It’s not that Hunt would be unhappy if O’Rourke won the nomination, he said. But there’s something different about Buttigieg. “In the Midwest, it’s incredible to see a gay candidate that’s gotten so far,” he said.
Tina Reid, a librarian and military spouse stationed with her husband in Okinawa, Japan, is “wavering” in her support for O’Rourke, she said, after donating to him in the early days of his campaign. It’s not that she doesn’t like him, she says: She loves how he rejects PAC money and the Washington establishment, and she said his "likability" reminds her of Robert F. Kennedy.
But the Democratic field is so big, with so many big names, Reid said, that it has given her pause. “I wonder how he’s going to be able to compete in the long haul,” Reid said. “We have a ways to go, but he’s been falling behind, lately. It’s just too early to tell.”
O’Rourke’s campaign has fought the impression that it is falling behind in the primary. Despite sluggish poll numbers, it says it is building an organizing infrastructure — one of the biggest in Iowa, helmed by big-name hires from Barack Obama’s campaign — and connecting with individual voters in a way that will pay off in the primaries.
Reenie Montgomery, a donor who lives in Manchester, Iowa, said she was confident that O’Rourke’s brand of campaigning would help him in the state. “I like his strategy of going to the smaller venues and house parties,” she said. At those small events, she said, voters can see him for who he really is: “I think he’s genuine. You can tell he’s not put through the political machine — he’s being honest and saying how he feels.”
When O’Rourke first came to Iowa, in mid-March, he came to crowds of Democrats who were a world away from the skepticism of his campaign playing out on Twitter and in the media. Iowans said they were impressed by O’Rourke’s charisma, oratory, and grasp of policy — and mostly unaware of media snark about his candidacy after months of hand-wringing following his losing Senate bid.
Earlier in June, when O’Rourke returned to Iowa for the fifth time, the gap between the media and the sentiment on the ground in the first voting state had grown smaller.
Tom and Jerri, a couple who came to see O’Rourke in Williamsburg, Iowa, said they had come to the event out of curiosity. (They did not want their last names used, or their hometown, because “We’re the only Tom and Jerri in town.”) Tom was a fan of O’Rourke’s, but Jerri needed, she said, to be convinced.
“He ran a terrific race in Texas, and one thing I would be interested in knowing is, if this doesn’t work out well, if he sees it’s not working out well, would he consider running for the Senate in Texas?” Tom said before O’Rourke’s event began. “I was thinking about asking that.”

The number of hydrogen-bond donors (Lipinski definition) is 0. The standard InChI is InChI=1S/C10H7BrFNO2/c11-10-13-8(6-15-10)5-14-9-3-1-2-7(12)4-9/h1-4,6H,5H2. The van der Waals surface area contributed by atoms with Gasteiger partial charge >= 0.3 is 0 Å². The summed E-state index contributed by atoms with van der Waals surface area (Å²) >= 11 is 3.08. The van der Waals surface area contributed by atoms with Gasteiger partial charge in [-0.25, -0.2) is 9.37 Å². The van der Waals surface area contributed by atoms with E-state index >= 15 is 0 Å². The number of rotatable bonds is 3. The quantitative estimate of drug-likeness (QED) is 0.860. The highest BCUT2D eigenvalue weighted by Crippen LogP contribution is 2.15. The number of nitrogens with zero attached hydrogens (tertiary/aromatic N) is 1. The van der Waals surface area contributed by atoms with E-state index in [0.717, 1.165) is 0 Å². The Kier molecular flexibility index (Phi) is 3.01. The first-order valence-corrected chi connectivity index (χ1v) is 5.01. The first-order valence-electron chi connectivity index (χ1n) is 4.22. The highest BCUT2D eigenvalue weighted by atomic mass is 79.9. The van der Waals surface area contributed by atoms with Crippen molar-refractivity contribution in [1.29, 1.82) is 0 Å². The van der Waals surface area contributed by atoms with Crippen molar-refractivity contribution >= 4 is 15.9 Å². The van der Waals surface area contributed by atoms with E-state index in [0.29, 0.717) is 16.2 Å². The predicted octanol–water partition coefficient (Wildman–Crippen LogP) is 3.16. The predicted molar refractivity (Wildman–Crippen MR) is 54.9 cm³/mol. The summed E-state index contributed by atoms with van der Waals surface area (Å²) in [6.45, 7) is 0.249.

“He said that to me, and I said, ‘Don’t ask him that! He doesn’t think he’s going to lose!’” Jerri said, laughing.
“I expected he would be doing better,” Tom said, and Jerri agreed. “I’m surprised, but there are so many.”
After the event ended, Tom said he was more likely to vote for O’Rourke after seeing him speak. “He’s got the gift of gab, that’s for sure, but I think he’s sincere,” Tom said. “I was very impressed.”
But many of O’Rourke’s small donors said they were still behind him.
Susan Comeaux, a hairstylist in Lake Charles, Louisiana, said she gave O’Rourke $10 on the very first morning of his campaign — “All I could afford,” she said. It was the first time she’d ever donated to a political campaign. She had first seen O’Rourke in the viral video of him supporting NFL players’ right to kneel in protest, and she’d fallen for how he talked about the border and the issue of family separation.
“I hope it picks up speed,” Comeaux said of O’Rourke’s campaign. She knows O’Rourke is working nonstop, she said, but wants to see the campaign “pushing harder — getting the cameras out where they’re going to be.”
The night of O’Rourke’s official campaign launch, in Texas, Comeaux said she could only find O’Rourke’s speeches on social media. “I wanted to see it on TV,” she said. “I was flipping channels going, ‘Where is Beto?’”
Many of O’Rourke’s most loyal donors said they were moderates, even lifelong Republicans, who appreciated his record of bipartisanship. They didn’t see many other Democratic candidates, they said, who they thought could unite political parties the way they thought O’Rourke could.
Jason Strohbehn, who works in sales in Lincoln, Nebraska, is a registered Republican who found himself unable to get behind either major party candidate in 2016. He gave O’Rourke $50 — his first-ever political donation.
“It seems like he’s one of the few people right now in politics that’s putting country before party,” Strohbehn said. “Even in his announcement speech, I remember it was very much, ‘We need to get past this us vs. them mentality.’ That’s something a lot of people, and politicians in general, need to be a part of.”
Strohbehn said he plans to donate to O’Rourke again as the primary draws nearer. But he’s not sure O’Rourke will stay in the race.
“There’s talk now of him potentially going back and doing a Senate run again, which, if it stays with this many candidates in the presidential, it might be a better option for him, for now,” Strohbehn said. “He could do it again in four or eight years. It might be a better political career move for him.”
Esparza, the donor from El Paso, said O’Rourke was still her first choice. “I really love his message,” she said. “I’m just going to keep pushing his name. That’s why I’m doing this interview.”